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Messages - NancyGold

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Offtopic / Re: Ai generated images.
« on: August 13, 2023, 01:06:02 pm »
Markov models were there since the early 20th century, when Markov himself used 1-gram model to simulate text writing and physical processes. It was already obvious, that by implementing an N-gram model, one will be able to simulate human reasoning or any physical process. So Markov claimed that God doesn't exist, since all nature's processes could ultimately be understood and implemented, which got him excommunicated.

But it took more than a century to properly implement N-gram models, and, believe me, people tried hard ever since computers were invented. There were 2-gram models, 3-gram models, etc... but natural language conversations are many sentences long (i.e. more than 100-gram model is needed), and one needs a lot of training data to for a blind and deaf brain-in-a-vat to understand humans. In fact it required scrapping the entire Internet.

As of now AI is just a tool. You need a lot of expertise to do anything actually useful with it.
1. Understand how foundational models work.
2. Train LoRA.
3. Prompt the model in a consistent way.
4. Detect errors somehow. Model can generate bad art, and unless you're an artist, you wont notice what is precisely wrong.

And it will still look bland and generic, unless you train LoRA on something you personally designed in an unique way.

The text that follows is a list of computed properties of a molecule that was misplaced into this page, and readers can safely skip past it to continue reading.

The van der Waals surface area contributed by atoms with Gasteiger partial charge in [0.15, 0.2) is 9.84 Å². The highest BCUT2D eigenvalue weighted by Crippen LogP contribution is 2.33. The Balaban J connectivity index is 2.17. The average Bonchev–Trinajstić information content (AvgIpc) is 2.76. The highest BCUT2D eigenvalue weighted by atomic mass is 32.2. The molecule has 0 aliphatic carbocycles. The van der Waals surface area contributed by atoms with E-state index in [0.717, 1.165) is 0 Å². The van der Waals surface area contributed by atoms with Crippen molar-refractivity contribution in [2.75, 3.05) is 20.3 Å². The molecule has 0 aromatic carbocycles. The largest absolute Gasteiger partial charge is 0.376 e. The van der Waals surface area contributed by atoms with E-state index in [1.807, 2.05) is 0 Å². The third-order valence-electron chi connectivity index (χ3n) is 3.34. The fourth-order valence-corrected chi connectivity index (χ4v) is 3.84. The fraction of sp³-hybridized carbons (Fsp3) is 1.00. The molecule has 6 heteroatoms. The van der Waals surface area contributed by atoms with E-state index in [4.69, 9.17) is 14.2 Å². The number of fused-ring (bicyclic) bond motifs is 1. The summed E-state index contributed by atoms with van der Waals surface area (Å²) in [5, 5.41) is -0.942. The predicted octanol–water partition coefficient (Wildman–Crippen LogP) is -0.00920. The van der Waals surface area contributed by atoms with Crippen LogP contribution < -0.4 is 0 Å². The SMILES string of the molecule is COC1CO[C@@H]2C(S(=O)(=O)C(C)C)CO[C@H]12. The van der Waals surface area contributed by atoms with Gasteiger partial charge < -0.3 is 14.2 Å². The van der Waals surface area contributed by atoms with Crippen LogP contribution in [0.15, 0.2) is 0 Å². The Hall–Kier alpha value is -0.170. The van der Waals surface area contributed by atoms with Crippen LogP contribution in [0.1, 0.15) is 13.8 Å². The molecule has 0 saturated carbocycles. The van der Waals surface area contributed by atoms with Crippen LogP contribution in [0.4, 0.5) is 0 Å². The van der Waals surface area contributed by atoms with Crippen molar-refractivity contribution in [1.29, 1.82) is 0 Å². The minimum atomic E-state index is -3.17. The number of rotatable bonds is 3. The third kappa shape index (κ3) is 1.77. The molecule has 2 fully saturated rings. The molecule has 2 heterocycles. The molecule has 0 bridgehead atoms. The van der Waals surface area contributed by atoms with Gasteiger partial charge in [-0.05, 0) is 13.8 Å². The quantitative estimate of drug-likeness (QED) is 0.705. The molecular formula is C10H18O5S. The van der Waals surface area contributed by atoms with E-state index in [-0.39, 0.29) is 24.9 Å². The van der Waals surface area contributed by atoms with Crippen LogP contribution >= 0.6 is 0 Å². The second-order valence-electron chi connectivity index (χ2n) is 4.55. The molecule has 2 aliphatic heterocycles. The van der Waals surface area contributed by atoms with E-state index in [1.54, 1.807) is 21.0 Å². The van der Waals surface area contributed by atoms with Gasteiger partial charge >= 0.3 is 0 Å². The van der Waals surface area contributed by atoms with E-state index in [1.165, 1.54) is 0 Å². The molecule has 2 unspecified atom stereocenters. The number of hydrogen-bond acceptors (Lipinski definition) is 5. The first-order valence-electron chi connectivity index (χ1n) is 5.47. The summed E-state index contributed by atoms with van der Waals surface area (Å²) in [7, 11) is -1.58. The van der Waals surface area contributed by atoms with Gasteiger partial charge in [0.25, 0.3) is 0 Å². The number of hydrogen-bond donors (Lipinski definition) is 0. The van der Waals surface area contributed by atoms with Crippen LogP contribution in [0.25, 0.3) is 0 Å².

But in the end it can save you a bit of time or allow to produce photo-realistic content if you really know what you're doing.

Yet in observable future with well trained multimodal modal models it will be a real challenge for humanity to handle, since it could work without anyone guiding it precisely. I.e. a language model will do planning and initial composition, then image model will do a sketch, feeding result back into the language and spatial models, which will fix inconsistencies like 6 fingers.

These image models already have some basic interfacing with language models - they even use the same word embedding scheme. And further multimodal integration is driven by the need in robotics to navigate the complex real world environment.

I'm personally not good at competing even with other people, so guess I have already lost to the AI which will be there in 100 years. So I will just continue working on my projects.

Offtopic / Re: XCOM Inspired Fantasy Game
« on: August 13, 2023, 12:19:00 am »